Thursday, June 10, 2010

Fires and rioting in Stockholm suburb

Immigrant violence in Europe continues to grow in major  metropolitan areas.
Immigrant violence in Europe continues to grow in major metropolitan areas.
Alain Bachellier

Being told one cannot attend a school dance can often lead to some feelings of rejection, anger, and outrage for a group of teens, usually ending in a shouting match with school officials. For Somalians in Sweden, however, it leads somewhere much more violent.

After being denied entry to a school dance, a group of Somalian immigrants (whose ages are unreported, but are referred to as “youths” by BBC News) went on a violent rampage throughout Stockholm, flipping cars, throwing rocks through windows, attacking a nearby police station, and ultimately burning the school building to the ground in a display that might shock even Los Angeles.

Up to 100 “youths” are speculated to have been involved in the riots. The mob formed on Monday shortly after a group, most likely unaffiliated with the school in question, were told they could not enter a school-sponsored dance. There are no reports of angry words exchanged between the Somalians and the Swedish school officials, only that the former became extremely violent after being told to leave the premises.

Immigrant violence has been a growing problem throughout Europe, especially amongst the large numbers of immigrants from Africa and the Middle East, though less frequent among immigrants from Pakistan, India, and other parts of Asia. In France in 2005, several weeks of civil unrest rocked the city of Paris as Algerian mobs roamed the streets burning cars and buildings and attacking native French as well as each other, and a smaller series of riots took place just last year following the suicide of an Algerian in police custody on Bastille Day. These dwarf the recent occurrence in Stockholm, but the Somalian riot in Sweden nevertheless shows that immigrant violence is increasing and spreading throughout European countries as little is being done to curb the displacement of native Europeans.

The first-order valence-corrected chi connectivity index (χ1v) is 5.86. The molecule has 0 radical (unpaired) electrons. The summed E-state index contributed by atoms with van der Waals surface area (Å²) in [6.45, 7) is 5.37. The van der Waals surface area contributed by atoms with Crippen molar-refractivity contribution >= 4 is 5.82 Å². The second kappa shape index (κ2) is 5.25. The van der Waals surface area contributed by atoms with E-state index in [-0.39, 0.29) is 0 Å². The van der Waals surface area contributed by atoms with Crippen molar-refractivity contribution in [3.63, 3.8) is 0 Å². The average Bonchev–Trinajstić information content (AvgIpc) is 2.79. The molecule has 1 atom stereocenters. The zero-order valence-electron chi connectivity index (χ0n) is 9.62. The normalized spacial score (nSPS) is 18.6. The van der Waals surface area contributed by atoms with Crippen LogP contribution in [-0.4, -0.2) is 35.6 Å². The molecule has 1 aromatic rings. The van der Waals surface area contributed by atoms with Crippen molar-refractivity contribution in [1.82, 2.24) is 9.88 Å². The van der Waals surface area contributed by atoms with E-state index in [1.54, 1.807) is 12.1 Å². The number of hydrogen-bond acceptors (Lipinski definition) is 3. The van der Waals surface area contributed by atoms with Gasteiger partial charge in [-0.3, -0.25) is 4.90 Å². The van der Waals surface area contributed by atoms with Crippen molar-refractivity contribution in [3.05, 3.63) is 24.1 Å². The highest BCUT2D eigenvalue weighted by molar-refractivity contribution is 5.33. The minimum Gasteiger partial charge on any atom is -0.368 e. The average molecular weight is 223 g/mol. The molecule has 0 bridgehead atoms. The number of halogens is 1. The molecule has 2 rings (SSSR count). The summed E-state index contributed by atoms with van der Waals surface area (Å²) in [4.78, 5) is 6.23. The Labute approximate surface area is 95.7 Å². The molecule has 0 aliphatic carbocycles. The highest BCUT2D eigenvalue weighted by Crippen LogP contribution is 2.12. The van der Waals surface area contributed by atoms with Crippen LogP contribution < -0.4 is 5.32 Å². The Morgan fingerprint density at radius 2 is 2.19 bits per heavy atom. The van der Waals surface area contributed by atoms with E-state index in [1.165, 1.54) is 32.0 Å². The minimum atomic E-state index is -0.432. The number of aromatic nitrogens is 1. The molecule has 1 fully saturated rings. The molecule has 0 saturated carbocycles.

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Solidarity Poster for Polykarpos Georgiadis and Vaggelis Chrisohoidis (greece)

did anyone speak of a
“…A handful of capitalists
have organized a criminal gang
and have kidnapped the proletarians,
demanding for ransom
their labor force,
merchandising their human activity,
their time (which is turned into money),
their own being itself…”
to vaggelis Chrisohoidis and Polykarpos Georgiadis
who the persecuting authorities, exactly because they denied to betray values and people,
accuse them as participators in the kidnapping of industrialist Milonas
anarchists from Serres from north-greece

Anarchists solidarity protest outside Korydallos prison, the main prison in Athens, at the time of the change of the year. This protest happens every New Year's Eve for the past six years. This year more than 400 people took part in the protest that interacted with the prisoners inside through shouting mutual slogans and fireworks. The main slogan was "The passion for freedom is stronger that your prisons".
Watch live streaming video from agitprop at

A society that punishes/the condition of incarceration/the prison of the mind/the prison as punishment/the rage of the damned will sound on the ruins of prisons/those denying obedience and misery of our era even within its hellholes/will dance together on the ruins of every last prison/with the flame of rebellion avenging whatever creates prisons.

To the prisoners struggle already counting one dead and thousands in hunger strike across greece, we stand in solidarity and anger until the destruction of every last prison.



Keny Arkana - La Rage English Subtitles

1976 - 2000 Greek Anarchists Fight for Freedom

(December Riots in Greece)